Affordable Pets

9 Mar

ImageLove pets, but think you can’t afford one? Become a foster pet parent! Since the economic downturn began, many wonderful pets have been surrendered or abandon due to their owners falling on hard times. Even though shelters have slashed their adoption fees, there is still the matter of having the economic resources to care for a pet, namely food & vet bills; this is where fostering has a clear advantage.

There are plenty of reasons to foster rather than adopt besides economic:

  • Time constraints. You may travel a lot for your job & it would not be fair or economically feasible to constantly kennel your pet. Depending on the foster program, you may care for the animal for only a few days or a few months depending on your agreed terms of availability. You get the love of a wonderful pet and the peace of mind knowing that instead of feeling abandon at a kennel, they are well loved in their new forever home. This is also true of the elderly who would like the love and companionship of a pet without having to worry who would care for their pet when they become incapacitated or die.
  • Trail run. You may not be sure how a pet will fit into your lifestyle so this gives you a chance to make a short-term commitment. Perhaps you are curious about a particular breed, but you are not sure of the temperament or the amount of work & expense they require, there are plenty of opportunities for breed specific fosters.
  • Service animals. Some fosters are specifically to prepare a service animal to assist a disabled person. Your role would be to provide a loving environment and participate in the training. You can also play a key role in fostering other working animals, those involved in law enforcement, rescue & recovery activities, or therapy in medical or educational settings.

Why are animals in foster homes rather than shelters?

This depends on the foster program. Most shelters are just too full and many animals simply don’t thrive when incarcerated. An animal’s best chance of adoption depends on them being emotionally stable and physically healthy; which is best achieved via a stable, caring, home setting. Some animals, like service dogs, require socialization in home environments and training, while other animals like horses, other livestock or exotic pets simply can not be cared for in shelters. There are also emergency fosters for people in crisis situations like a house fire or catastrophic illness, who just need someone to care for their pets on a very short term basis until they can get back on their feet.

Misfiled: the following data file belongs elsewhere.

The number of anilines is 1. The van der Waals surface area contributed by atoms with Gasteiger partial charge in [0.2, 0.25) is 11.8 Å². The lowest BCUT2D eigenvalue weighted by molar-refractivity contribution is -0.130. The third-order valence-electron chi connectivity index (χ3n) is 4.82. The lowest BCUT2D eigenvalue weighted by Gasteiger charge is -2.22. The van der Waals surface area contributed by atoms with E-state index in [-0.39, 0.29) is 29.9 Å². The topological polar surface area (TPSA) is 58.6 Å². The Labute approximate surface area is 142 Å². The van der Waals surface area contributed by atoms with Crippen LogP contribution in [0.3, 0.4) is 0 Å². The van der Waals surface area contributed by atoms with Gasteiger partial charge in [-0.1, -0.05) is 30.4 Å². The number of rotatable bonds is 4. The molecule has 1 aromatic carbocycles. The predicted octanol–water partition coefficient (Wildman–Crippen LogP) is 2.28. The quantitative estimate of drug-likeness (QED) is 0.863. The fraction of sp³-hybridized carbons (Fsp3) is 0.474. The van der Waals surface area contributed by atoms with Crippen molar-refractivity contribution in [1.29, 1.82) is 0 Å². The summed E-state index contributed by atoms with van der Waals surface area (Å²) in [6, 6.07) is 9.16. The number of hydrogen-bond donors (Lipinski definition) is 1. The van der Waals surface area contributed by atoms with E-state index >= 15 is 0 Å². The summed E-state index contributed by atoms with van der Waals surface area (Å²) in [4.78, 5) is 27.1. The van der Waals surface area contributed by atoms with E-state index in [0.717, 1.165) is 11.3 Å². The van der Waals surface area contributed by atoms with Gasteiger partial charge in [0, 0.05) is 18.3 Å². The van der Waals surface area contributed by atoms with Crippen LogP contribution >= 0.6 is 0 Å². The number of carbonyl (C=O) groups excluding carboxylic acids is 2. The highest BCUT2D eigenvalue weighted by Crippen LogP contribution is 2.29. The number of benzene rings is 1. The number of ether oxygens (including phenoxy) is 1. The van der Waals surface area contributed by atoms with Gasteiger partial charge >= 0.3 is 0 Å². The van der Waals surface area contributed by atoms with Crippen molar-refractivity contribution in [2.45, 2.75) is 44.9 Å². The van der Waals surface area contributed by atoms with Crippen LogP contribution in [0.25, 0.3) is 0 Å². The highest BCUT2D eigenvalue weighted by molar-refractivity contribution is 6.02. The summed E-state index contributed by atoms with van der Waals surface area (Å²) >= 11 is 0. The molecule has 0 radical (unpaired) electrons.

What’s provided?

Foster programs differ on what resources they provide, so be sure to ask upfront before you commit to a program. Since foster programs are almost always non-profit 501(c)(3) , much depends on the program’s mission & available funding. If you choose to pay any of the expenses yourself, be sure to keep the receipts for your tax deductions. Some of the most common resources provided are:

  • Food & bowls
  • Toileting supplies (litter, housebreaking pads, etc)
  • Grooming supplies or services
  • Veterinarian visits, medications & medical supplies
  • Bedding, cages & tanks
  • Toys
  • Training & related equipment
  • Carriers & leashes
  • Transportation reimbursement

Who can foster?

Nearly all legitimate foster programs require an application & screening process for potential foster homes. If you rent & are not allowed to have a pet or cannot afford your apartment’s pet fee, you may be able to have this waived as part of the American With Disability Act Assistance Animal provision. Many common ailments qualify, everything from depression to diabetes, and you can always have the animal certified for around $65 if it becomes an issue.

How do you find a pet foster program near you?

You can contact your local animal shelter or animal welfare organization or use The ASPCA’s search engine. Be sure to research a number or programs and ask plenty of questions regarding the responsibilities, expectations & resources each provide in order pick the one that is the best fit for you and your lifestyle.

Know thine self.

Be honest about what you want and what you are willing to do. My strength is working with sick, injured, elderly or behavioral problem pets; my home is very quiet, I’m very patient, I know how to do a lot of medical procedures & there isn’t much that grosses me out. On the other hand, I know I would not be a good match for a large animal since I do not have the space, or an animal that require a lot of exercise since  I do not have the energy.

Another issue is the surrender factor; some people feel they would not be able to give a pet to a new home once they have become attached. I’m going to be really blunt here…grow up, it isn’t about you! Teachers love, nurture & support their students, but they don’t try to keep them; they take pleasure in preparing them to move on and thrive in their new surroundings. Same is true of nurses. No one truly “owns” an animal; they are simply entrusted to our care for an indeterminate amount of time. Keep this mindset and you will do just fine. You’ll still be sad to see them go, but you’ll be happy knowing you were the one who make their new lease on life possible.

More than 7 million companion animals enter animal shelters in the US every year, less than 2% of cats and only 15% of dogs are returned to their owners, and tragically 60% of dogs and 70% percent of cats are euthanized. There are a lot of people in this world looking for love and companionship; why not share your life with a little soul that is always glad to see you and desperately needs you? You’ll be glad you did!

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